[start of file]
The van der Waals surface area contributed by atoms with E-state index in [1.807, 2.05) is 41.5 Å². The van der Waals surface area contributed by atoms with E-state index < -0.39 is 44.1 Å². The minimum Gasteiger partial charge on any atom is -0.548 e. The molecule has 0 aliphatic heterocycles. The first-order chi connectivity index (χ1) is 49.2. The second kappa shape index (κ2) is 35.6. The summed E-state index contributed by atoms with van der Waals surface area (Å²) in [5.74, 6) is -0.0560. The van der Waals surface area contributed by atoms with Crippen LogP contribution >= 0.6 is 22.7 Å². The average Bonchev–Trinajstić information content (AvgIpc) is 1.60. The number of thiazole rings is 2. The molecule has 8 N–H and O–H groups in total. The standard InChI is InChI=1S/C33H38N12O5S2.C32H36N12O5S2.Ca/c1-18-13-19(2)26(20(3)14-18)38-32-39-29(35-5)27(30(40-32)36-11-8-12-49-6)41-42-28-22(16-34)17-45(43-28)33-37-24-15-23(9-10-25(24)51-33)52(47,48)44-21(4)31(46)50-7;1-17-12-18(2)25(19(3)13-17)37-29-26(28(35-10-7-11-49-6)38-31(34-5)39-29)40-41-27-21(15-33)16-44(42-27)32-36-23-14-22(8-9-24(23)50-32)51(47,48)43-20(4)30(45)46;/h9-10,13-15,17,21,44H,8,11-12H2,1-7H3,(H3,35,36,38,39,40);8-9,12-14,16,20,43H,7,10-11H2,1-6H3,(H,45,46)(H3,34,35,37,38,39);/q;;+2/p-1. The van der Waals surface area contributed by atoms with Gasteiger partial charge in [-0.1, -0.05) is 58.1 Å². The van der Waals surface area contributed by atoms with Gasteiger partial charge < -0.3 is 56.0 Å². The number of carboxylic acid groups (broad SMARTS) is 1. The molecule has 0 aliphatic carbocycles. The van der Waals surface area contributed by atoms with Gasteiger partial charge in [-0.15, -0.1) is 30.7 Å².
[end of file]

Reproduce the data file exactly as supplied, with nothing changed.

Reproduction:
The van der Waals surface area contributed by atoms with E-state index in [1.807, 2.05) is 41.5 Å². The van der Waals surface area contributed by atoms with E-state index < -0.39 is 44.1 Å². The minimum Gasteiger partial charge on any atom is -0.548 e. The molecule has 0 aliphatic heterocycles. The first-order chi connectivity index (χ1) is 49.2. The second kappa shape index (κ2) is 35.6. The summed E-state index contributed by atoms with van der Waals surface area (Å²) in [5.74, 6) is -0.0560. The van der Waals surface area contributed by atoms with Crippen LogP contribution >= 0.6 is 22.7 Å². The average Bonchev–Trinajstić information content (AvgIpc) is 1.60. The number of thiazole rings is 2. The molecule has 8 N–H and O–H groups in total. The standard InChI is InChI=1S/C33H38N12O5S2.C32H36N12O5S2.Ca/c1-18-13-19(2)26(20(3)14-18)38-32-39-29(35-5)27(30(40-32)36-11-8-12-49-6)41-42-28-22(16-34)17-45(43-28)33-37-24-15-23(9-10-25(24)51-33)52(47,48)44-21(4)31(46)50-7;1-17-12-18(2)25(19(3)13-17)37-29-26(28(35-10-7-11-49-6)38-31(34-5)39-29)40-41-27-21(15-33)16-44(42-27)32-36-23-14-22(8-9-24(23)50-32)51(47,48)43-20(4)30(45)46;/h9-10,13-15,17,21,44H,8,11-12H2,1-7H3,(H3,35,36,38,39,40);8-9,12-14,16,20,43H,7,10-11H2,1-6H3,(H,45,46)(H3,34,35,37,38,39);/q;;+2/p-1. The van der Waals surface area contributed by atoms with Gasteiger partial charge in [-0.1, -0.05) is 58.1 Å². The van der Waals surface area contributed by atoms with Gasteiger partial charge < -0.3 is 56.0 Å². The number of carboxylic acid groups (broad SMARTS) is 1. The molecule has 0 aliphatic carbocycles. The van der Waals surface area contributed by atoms with Gasteiger partial charge in [-0.15, -0.1) is 30.7 Å².